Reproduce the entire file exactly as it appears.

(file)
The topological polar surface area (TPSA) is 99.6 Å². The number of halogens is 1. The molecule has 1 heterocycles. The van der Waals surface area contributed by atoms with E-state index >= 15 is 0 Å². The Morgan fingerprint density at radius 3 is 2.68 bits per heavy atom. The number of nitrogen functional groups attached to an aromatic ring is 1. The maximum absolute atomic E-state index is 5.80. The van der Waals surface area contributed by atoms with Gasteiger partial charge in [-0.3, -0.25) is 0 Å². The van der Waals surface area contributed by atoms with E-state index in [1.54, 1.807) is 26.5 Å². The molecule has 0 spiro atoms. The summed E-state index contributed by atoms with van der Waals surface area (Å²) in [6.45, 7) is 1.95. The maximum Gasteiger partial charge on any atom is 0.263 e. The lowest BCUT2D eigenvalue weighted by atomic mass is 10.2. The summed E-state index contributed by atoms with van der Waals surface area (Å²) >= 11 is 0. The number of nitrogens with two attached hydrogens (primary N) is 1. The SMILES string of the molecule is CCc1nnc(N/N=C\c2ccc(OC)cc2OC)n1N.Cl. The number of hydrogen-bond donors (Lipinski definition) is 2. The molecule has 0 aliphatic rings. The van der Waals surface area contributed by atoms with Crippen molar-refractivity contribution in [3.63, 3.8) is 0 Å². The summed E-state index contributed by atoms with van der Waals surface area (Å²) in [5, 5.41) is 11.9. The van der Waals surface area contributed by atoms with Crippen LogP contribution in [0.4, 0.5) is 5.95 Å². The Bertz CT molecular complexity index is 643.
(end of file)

The topological polar surface area (TPSA) is 99.6 Å². The number of halogens is 1. The molecule has 1 heterocycles. The van der Waals surface area contributed by atoms with E-state index >= 15 is 0 Å². The Morgan fingerprint density at radius 3 is 2.68 bits per heavy atom. The number of nitrogen functional groups attached to an aromatic ring is 1. The maximum absolute atomic E-state index is 5.80. The van der Waals surface area contributed by atoms with Gasteiger partial charge in [-0.3, -0.25) is 0 Å². The van der Waals surface area contributed by atoms with E-state index in [1.54, 1.807) is 26.5 Å². The molecule has 0 spiro atoms. The summed E-state index contributed by atoms with van der Waals surface area (Å²) in [6.45, 7) is 1.95. The maximum Gasteiger partial charge on any atom is 0.263 e. The lowest BCUT2D eigenvalue weighted by atomic mass is 10.2. The summed E-state index contributed by atoms with van der Waals surface area (Å²) >= 11 is 0. The number of nitrogens with two attached hydrogens (primary N) is 1. The SMILES string of the molecule is CCc1nnc(N/N=C\c2ccc(OC)cc2OC)n1N.Cl. The number of hydrogen-bond donors (Lipinski definition) is 2. The molecule has 0 aliphatic rings. The van der Waals surface area contributed by atoms with Crippen molar-refractivity contribution in [3.63, 3.8) is 0 Å². The summed E-state index contributed by atoms with van der Waals surface area (Å²) in [5, 5.41) is 11.9. The van der Waals surface area contributed by atoms with Crippen LogP contribution in [0.4, 0.5) is 5.95 Å². The Bertz CT molecular complexity index is 643.